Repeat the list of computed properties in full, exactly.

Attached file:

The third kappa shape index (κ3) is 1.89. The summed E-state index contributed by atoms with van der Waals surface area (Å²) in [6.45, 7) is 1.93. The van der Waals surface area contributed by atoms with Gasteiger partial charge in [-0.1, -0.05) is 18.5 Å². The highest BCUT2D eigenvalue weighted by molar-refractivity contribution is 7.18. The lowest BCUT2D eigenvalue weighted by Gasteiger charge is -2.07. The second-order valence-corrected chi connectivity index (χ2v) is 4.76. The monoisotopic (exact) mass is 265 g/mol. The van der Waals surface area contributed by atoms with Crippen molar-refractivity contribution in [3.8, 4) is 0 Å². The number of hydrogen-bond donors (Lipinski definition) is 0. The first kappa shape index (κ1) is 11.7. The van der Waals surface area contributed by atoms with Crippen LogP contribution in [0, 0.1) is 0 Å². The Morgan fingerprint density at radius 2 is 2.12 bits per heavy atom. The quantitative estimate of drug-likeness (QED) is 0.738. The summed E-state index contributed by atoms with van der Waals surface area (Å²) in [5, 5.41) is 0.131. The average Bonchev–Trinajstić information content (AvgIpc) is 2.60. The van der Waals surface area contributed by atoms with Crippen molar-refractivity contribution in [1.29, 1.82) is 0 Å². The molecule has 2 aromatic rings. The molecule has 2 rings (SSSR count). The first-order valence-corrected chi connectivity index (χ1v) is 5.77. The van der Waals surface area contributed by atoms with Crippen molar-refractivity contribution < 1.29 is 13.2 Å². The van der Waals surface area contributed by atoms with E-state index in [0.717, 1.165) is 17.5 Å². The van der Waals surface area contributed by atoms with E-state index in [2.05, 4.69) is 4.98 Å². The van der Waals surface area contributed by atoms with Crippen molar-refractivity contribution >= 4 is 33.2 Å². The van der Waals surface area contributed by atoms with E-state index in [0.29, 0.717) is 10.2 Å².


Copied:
The third kappa shape index (κ3) is 1.89. The summed E-state index contributed by atoms with van der Waals surface area (Å²) in [6.45, 7) is 1.93. The van der Waals surface area contributed by atoms with Gasteiger partial charge in [-0.1, -0.05) is 18.5 Å². The highest BCUT2D eigenvalue weighted by molar-refractivity contribution is 7.18. The lowest BCUT2D eigenvalue weighted by Gasteiger charge is -2.07. The second-order valence-corrected chi connectivity index (χ2v) is 4.76. The monoisotopic (exact) mass is 265 g/mol. The van der Waals surface area contributed by atoms with Crippen molar-refractivity contribution in [3.8, 4) is 0 Å². The number of hydrogen-bond donors (Lipinski definition) is 0. The first kappa shape index (κ1) is 11.7. The van der Waals surface area contributed by atoms with Crippen LogP contribution in [0, 0.1) is 0 Å². The Morgan fingerprint density at radius 2 is 2.12 bits per heavy atom. The quantitative estimate of drug-likeness (QED) is 0.738. The summed E-state index contributed by atoms with van der Waals surface area (Å²) in [5, 5.41) is 0.131. The average Bonchev–Trinajstić information content (AvgIpc) is 2.60. The van der Waals surface area contributed by atoms with Crippen molar-refractivity contribution in [1.29, 1.82) is 0 Å². The molecule has 2 aromatic rings. The molecule has 2 rings (SSSR count). The first-order valence-corrected chi connectivity index (χ1v) is 5.77. The van der Waals surface area contributed by atoms with Crippen molar-refractivity contribution < 1.29 is 13.2 Å². The van der Waals surface area contributed by atoms with E-state index in [0.717, 1.165) is 17.5 Å². The van der Waals surface area contributed by atoms with E-state index in [2.05, 4.69) is 4.98 Å². The van der Waals surface area contributed by atoms with Crippen molar-refractivity contribution >= 4 is 33.2 Å². The van der Waals surface area contributed by atoms with E-state index in [0.29, 0.717) is 10.2 Å².